Setting and Participants
The study period was from July 1, 2019, to April 7, 2020. Participants were enrolled for a median of 2.2 (range 0.8-3) months with additional clinical assessments of up to 90 days. Unfortunately, the study was terminated prior to enrolling our prespecified goal of 50 participants due to institutional restrictions on clinical research secondary to the SARS-CoV-2 (COVID-19) pandemic.shows the patient flow for the study. Many patients were excluded from the study because they were discharged to a skilled nursing facility or with home care services. The largest barrier to recruitment was reaching, consenting, and enrolling the patients at their bedsides during the acute hospital stay. Nevertheless, 31 of the 57 (54.4%) patients that were approached agreed to participate, of which 16 were assigned to receive the program.
Heart Failure Self-care Mobile Application to Reduce Readmissions Trial (HF-SMART) Program
The program deployment was uneventful with no need for clinical escalation of care, and there were no reported systems failures by participants, signifying that the website worked as intended. Retention in the program was satisfactory, with 14 of 16 (87.5%) participants completing at least 30 days of the program. Patient satisfaction was high, with all surveyed participants agreeing with the statements, “Overall, I am satisfied with my experience in the HF-SMART program” and “I would recommend this program to others.”
Participant demographics and baseline clinical data are shown in. Groups were clinically similar based on laboratory data at the time of admission, type of HF (preserved vs reduced ejection fraction), and number of medications at discharge. The mean age was 60.4 (range 22-85) years. Over half of participants were men (n=18, 58%) and 77% (n=24) were White. There were no significant differences in baseline health psychology measures as indicated by the Patient Activation Measure, Perceived Stress Scale, Patient Health Questionnaire, and Social Network Index.
|HF-SMARTa||Usual care||P value|
|Follow-up (days), mean (SD)||62.4 (23.4)||64.8 (24.9)||.78|
|Age (years) mean (SD)||60.1 (12.9)||60.7 (15.0)||.91|
|Male sex, n (%)||10 (62.5)||8 (53.3)||.61|
|White race, n (%)||12 (75)||12 (80)||.99|
|Hispanic, n (%)||2 (12.5)||0 (0)||.48|
|HFc with reduced ejection fraction, n (%)||10 (62.5)||7 (46.7)||.38|
|Positive admission troponin, n (%)||3 (18.8)||4 (26.7)||.99|
|Admission BNPd, mean (SD)||623 (562.3)||739 (542.3)||.61|
|Admission hemoglobin, mean (SD)||12.2 (2.2)||12.5 (1.71)||.66|
|Admission creatinine, mean (SD)||1.4 (0.6)||1.3 (0.6)||.65|
|Number of discharge medications, mean (SD)||13.8 (5.2)||14.2 (7.2)||.84|
|Patient Activation Measure [, ], mean (SD)||64.4 (12.3)||60.8 (14.5)||.48|
|Perceived Stress Scale , mean (SD)||18.1 (8.4)||17.7 (10.6)||.91|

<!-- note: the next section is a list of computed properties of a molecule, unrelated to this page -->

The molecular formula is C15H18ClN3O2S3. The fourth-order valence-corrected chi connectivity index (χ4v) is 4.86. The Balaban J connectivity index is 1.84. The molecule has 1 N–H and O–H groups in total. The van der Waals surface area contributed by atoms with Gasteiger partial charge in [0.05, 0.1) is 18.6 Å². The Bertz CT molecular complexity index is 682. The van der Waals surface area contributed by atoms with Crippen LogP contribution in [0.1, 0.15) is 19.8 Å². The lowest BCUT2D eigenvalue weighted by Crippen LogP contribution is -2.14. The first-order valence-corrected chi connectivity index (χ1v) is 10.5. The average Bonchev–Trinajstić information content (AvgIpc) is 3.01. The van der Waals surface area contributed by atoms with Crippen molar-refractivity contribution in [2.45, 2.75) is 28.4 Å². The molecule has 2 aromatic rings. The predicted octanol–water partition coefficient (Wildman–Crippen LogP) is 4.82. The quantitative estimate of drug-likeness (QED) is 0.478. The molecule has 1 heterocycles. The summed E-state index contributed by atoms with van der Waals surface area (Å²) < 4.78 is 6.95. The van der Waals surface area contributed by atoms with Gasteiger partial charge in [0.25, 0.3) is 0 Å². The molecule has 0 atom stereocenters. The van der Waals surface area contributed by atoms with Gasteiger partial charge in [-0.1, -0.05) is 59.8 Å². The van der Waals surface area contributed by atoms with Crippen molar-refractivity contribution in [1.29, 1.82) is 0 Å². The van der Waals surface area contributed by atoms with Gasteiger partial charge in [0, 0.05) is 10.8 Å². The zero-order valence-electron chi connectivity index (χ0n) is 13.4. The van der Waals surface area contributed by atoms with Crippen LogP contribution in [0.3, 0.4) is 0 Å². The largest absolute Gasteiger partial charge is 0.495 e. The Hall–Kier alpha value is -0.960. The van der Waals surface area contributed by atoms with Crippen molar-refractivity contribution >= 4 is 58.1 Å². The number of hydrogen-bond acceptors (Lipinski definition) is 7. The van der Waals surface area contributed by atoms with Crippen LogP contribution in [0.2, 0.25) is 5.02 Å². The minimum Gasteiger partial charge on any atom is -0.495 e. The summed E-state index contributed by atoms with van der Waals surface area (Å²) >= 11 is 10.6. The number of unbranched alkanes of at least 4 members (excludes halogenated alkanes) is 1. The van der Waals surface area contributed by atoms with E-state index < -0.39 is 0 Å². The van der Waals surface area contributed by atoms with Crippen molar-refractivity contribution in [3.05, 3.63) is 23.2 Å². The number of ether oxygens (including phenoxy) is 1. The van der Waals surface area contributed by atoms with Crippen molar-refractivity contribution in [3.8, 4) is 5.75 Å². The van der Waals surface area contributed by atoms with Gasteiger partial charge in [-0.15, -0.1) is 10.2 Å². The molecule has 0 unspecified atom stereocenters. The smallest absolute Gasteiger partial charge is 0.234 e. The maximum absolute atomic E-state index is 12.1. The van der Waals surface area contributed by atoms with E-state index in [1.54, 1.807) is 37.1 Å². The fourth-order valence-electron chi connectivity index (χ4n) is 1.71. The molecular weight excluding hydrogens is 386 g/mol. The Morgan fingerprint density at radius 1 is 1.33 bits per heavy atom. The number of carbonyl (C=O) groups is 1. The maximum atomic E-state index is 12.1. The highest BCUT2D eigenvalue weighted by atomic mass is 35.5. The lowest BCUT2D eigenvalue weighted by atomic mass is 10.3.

|Positive Patient Health Questionnaire  Screen, n (%)||5 (31.3)||4 (26.7)||.99|
|Social Network Index , mean (SD)||5.3 (1.9)||6 (2.0)||.34|
aHF-SMART: Heart Failure Self-care Mobile App to Reduce Readmissions Trial.
bN/A: not applicable.
cHF: heart failure.
dBNP: b-type naturetic protein
We collected longitudinal data for 29 of the initial 31 participants.shows the clinical outcomes of treatment arms with respect to readmission, quality of life, and mortality. At 30 days, KCCQ scores were higher among the 6 participants who responded to the telephone survey in the intervention arm. We found that 5 patients were readmitted within 30 days for a readmission rate of 16.7% (n=3, 18.8% in the intervention group vs n=2, 13.3% in the usual care group). We also found that 9 patients were readmitted within 90 days for a readmission rate of 30% (n=5, 31.3% in the intervention group vs n=4, 28.6% in the usual care group). Only one person died during the study period and was in the usual care group. None of these differences were statistically significant.
|HF-SMARTa (n=16)||Usual care (n=14)||P value|
|Readmitted within 30 days, n (%)||3 (18.8)||2 (13.3)||.65|
|Readmitted within 90 days, n (%)||5 (31.3)||4 (28.6)||.70|
|KCCQb at 30 days, n (%)||6 (37.5)||9 (64.3)||N/Ac|
|KCCQ score at 30 days, mean (SD)||88.57 (15.89)||63.06 (31.34)||.09|
|KCCQ at 90 days, n (%)||3 (18.8)||3 (21.4)||N/A|
|KCCQ score at 90 days, mean (SD)||71.53 (16.83)||94.1 (7.69)||.10|
|Death, n (%)||0 (0)||1 (7.1)||N/A|
aHF-SMART: Heart Failure Self-care Mobile App to Reduce Readmissions Trial.
bKCCQ: Kansas City Cardiomyopathy Questionnaire.
cN/A: not applicable.
We determined that an mHealth self-management program for HF patients is feasible and acceptable to patients. This pilot study was designed as a prospective, randomized controlled trial to assess the feasibility of deploying the intervention in our patient population. We also assessed patient outcomes in terms of readmission and quality of life. However, these clinical end points could not be assessed in a statistically meaningful way. Nevertheless, we found a higher mean quality of life among program users at 30 days and longer duration before readmission, which are suggestive of better HF management using a customary 30-day end point . On the contrary, the mean KCCQ score at 90 days posthospitalization was higher in the usual care group despite high patient satisfaction, but the reliability of the 90-day findings is limited by the very small sample size. We infer from these encouraging data that our mHealth program has promise in further testing in a larger trial. These data provide evidence that patient-centered mHealth programs have a role in the management of high-risk HF patient populations. Our pilot intervention is a favorable and innovative tool to help HF patients lead healthier lives.
Comparison With Prior Work